Cardiac transplant patients are prone to accelerated coronary atherosclerosis. The mechanism by which this process occurs is not yet known, although immunologically mediated arterial injury is thought to play a primary role in its pathogenesis. Despite immunosuppressive potency, patients treated with cyclosporin A remain at significant risk for the development of accelerated atherosclerosis. It is hypothesized that cyclosporin A's hepatotoxic effects might contribute to the atherosclerotic process by impairing low density lipoprotein hepatic clearance in transplant patients, which would be reflected in a more atherogenic lipoprotein profile. To test this hypothesis, serum cholesterol levels were analyzed after transplantation. Significant and progressive increases in total cholesterol and in the total-to-high density lipoprotein cholesterol ratio were found. This atherogenic lipoprotein profile may contribute to accelerated atherosclerosis in cardiac transplant patients treated with cyclosporin A.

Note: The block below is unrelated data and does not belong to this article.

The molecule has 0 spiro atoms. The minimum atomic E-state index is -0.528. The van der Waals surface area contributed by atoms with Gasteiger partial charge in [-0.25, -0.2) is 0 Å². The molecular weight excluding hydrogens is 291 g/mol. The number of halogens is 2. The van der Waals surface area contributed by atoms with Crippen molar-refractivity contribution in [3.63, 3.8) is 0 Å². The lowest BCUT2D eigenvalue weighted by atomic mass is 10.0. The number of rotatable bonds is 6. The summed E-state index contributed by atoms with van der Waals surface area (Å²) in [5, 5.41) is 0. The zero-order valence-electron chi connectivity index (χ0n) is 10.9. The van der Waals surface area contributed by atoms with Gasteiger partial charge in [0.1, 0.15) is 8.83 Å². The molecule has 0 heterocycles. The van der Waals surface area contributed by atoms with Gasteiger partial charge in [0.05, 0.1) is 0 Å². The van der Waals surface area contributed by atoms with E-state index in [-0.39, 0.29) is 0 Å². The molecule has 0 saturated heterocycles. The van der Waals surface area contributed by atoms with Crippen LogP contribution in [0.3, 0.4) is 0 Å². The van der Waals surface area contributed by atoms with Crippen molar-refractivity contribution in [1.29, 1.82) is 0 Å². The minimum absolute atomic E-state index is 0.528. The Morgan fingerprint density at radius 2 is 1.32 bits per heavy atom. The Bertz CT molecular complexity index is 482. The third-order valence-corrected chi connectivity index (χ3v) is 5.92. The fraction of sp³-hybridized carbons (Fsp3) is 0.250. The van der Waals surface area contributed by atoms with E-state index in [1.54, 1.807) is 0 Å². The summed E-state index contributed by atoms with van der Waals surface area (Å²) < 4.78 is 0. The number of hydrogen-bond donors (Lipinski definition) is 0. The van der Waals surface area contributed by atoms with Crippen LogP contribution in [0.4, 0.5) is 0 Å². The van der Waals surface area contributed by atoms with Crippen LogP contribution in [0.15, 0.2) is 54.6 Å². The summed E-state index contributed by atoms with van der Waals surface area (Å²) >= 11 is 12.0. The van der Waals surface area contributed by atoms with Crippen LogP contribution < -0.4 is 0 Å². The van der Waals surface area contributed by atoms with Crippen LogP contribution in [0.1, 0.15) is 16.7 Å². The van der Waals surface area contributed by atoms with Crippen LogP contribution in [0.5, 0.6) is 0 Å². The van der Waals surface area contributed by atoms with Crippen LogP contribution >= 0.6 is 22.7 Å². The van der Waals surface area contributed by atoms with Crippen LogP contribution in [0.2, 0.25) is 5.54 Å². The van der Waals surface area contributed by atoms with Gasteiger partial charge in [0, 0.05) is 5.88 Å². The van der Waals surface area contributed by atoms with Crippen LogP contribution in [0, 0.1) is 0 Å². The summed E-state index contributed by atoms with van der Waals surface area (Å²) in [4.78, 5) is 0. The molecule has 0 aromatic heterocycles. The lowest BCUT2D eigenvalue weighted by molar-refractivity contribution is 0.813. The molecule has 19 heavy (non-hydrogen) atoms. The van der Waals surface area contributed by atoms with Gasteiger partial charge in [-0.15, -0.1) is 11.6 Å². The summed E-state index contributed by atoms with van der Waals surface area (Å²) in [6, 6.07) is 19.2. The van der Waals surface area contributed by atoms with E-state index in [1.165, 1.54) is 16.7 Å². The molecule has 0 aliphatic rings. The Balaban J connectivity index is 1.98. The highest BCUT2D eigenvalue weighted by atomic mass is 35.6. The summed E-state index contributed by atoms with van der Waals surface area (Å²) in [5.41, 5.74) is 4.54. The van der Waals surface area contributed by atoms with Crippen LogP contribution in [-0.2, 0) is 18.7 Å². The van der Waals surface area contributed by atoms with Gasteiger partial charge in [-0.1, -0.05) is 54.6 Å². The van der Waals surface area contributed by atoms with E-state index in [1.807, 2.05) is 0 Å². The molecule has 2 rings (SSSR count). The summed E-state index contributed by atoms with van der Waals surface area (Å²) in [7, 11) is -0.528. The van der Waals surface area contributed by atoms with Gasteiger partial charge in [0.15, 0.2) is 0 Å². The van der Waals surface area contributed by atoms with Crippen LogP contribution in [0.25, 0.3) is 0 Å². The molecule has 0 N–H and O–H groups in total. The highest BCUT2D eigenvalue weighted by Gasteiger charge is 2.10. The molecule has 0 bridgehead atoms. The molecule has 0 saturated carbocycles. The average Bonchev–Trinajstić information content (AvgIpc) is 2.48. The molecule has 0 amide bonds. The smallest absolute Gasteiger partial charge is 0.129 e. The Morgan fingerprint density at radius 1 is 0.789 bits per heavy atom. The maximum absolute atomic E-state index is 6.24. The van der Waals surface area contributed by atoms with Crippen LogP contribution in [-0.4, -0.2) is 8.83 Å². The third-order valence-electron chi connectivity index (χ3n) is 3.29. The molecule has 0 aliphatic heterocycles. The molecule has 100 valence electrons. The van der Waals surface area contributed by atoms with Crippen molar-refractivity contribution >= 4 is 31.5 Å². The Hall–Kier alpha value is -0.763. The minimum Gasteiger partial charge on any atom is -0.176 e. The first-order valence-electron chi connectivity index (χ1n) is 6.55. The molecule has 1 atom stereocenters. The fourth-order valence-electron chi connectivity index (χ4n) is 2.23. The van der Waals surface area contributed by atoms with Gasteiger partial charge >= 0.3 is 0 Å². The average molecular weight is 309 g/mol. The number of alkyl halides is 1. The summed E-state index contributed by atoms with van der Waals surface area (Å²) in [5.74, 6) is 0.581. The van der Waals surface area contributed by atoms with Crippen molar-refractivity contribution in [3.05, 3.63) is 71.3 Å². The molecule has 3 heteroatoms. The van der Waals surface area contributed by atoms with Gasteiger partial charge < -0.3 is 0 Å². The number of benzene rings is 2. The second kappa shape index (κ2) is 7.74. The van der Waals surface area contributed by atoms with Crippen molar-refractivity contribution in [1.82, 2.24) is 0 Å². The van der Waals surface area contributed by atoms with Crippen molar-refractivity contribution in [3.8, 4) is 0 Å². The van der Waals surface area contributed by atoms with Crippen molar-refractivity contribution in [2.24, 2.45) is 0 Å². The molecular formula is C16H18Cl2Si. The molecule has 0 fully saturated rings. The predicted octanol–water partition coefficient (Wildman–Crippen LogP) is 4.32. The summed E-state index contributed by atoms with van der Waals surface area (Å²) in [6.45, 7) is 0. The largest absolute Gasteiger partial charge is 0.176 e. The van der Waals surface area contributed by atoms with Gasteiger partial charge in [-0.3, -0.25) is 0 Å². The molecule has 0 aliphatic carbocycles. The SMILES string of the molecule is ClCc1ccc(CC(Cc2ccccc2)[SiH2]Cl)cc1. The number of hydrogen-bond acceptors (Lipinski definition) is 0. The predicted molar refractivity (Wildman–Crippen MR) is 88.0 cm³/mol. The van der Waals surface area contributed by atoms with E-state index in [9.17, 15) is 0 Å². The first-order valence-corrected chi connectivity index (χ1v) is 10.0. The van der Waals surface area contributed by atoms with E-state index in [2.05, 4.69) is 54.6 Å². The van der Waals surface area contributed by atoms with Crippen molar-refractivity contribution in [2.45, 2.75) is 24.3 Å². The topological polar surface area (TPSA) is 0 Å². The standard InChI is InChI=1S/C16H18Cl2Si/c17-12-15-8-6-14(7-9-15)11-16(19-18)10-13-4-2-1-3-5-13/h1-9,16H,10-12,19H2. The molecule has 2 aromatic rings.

ASJC Scopus subject areas
- Cardiology and Cardiovascular Medicine